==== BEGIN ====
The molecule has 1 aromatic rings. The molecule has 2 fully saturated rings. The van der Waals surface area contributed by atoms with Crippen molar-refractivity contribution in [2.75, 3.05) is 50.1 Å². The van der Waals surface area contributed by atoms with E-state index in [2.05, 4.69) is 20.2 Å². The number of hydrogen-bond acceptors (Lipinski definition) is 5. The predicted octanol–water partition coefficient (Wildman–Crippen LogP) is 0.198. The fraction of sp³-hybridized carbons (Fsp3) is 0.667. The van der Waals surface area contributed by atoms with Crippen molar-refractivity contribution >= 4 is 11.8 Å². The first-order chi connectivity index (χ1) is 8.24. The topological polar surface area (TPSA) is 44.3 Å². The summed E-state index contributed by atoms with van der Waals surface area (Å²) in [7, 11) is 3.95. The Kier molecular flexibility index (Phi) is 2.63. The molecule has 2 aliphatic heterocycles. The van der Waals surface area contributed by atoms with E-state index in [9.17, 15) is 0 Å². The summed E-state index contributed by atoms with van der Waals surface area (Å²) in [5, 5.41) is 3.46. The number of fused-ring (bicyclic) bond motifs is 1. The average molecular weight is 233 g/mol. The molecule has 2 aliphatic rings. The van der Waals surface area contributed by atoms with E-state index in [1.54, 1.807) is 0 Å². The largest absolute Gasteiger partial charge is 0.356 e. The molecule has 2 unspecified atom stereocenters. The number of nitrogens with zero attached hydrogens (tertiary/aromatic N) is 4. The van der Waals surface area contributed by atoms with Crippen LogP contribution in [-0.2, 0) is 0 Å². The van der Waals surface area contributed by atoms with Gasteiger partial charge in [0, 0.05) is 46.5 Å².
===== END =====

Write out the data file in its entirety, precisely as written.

The molecule has 1 aromatic rings. The molecule has 2 fully saturated rings. The van der Waals surface area contributed by atoms with Crippen molar-refractivity contribution in [2.75, 3.05) is 50.1 Å². The van der Waals surface area contributed by atoms with E-state index in [2.05, 4.69) is 20.2 Å². The number of hydrogen-bond acceptors (Lipinski definition) is 5. The predicted octanol–water partition coefficient (Wildman–Crippen LogP) is 0.198. The fraction of sp³-hybridized carbons (Fsp3) is 0.667. The van der Waals surface area contributed by atoms with Crippen molar-refractivity contribution >= 4 is 11.8 Å². The first-order chi connectivity index (χ1) is 8.24. The topological polar surface area (TPSA) is 44.3 Å². The summed E-state index contributed by atoms with van der Waals surface area (Å²) in [7, 11) is 3.95. The Kier molecular flexibility index (Phi) is 2.63. The molecule has 2 aliphatic heterocycles. The van der Waals surface area contributed by atoms with E-state index in [9.17, 15) is 0 Å². The summed E-state index contributed by atoms with van der Waals surface area (Å²) in [5, 5.41) is 3.46. The number of fused-ring (bicyclic) bond motifs is 1. The average molecular weight is 233 g/mol. The molecule has 2 aliphatic rings. The van der Waals surface area contributed by atoms with E-state index in [1.54, 1.807) is 0 Å². The largest absolute Gasteiger partial charge is 0.356 e. The molecule has 2 unspecified atom stereocenters. The number of nitrogens with zero attached hydrogens (tertiary/aromatic N) is 4. The van der Waals surface area contributed by atoms with Crippen LogP contribution in [-0.2, 0) is 0 Å². The van der Waals surface area contributed by atoms with Gasteiger partial charge in [0, 0.05) is 46.5 Å².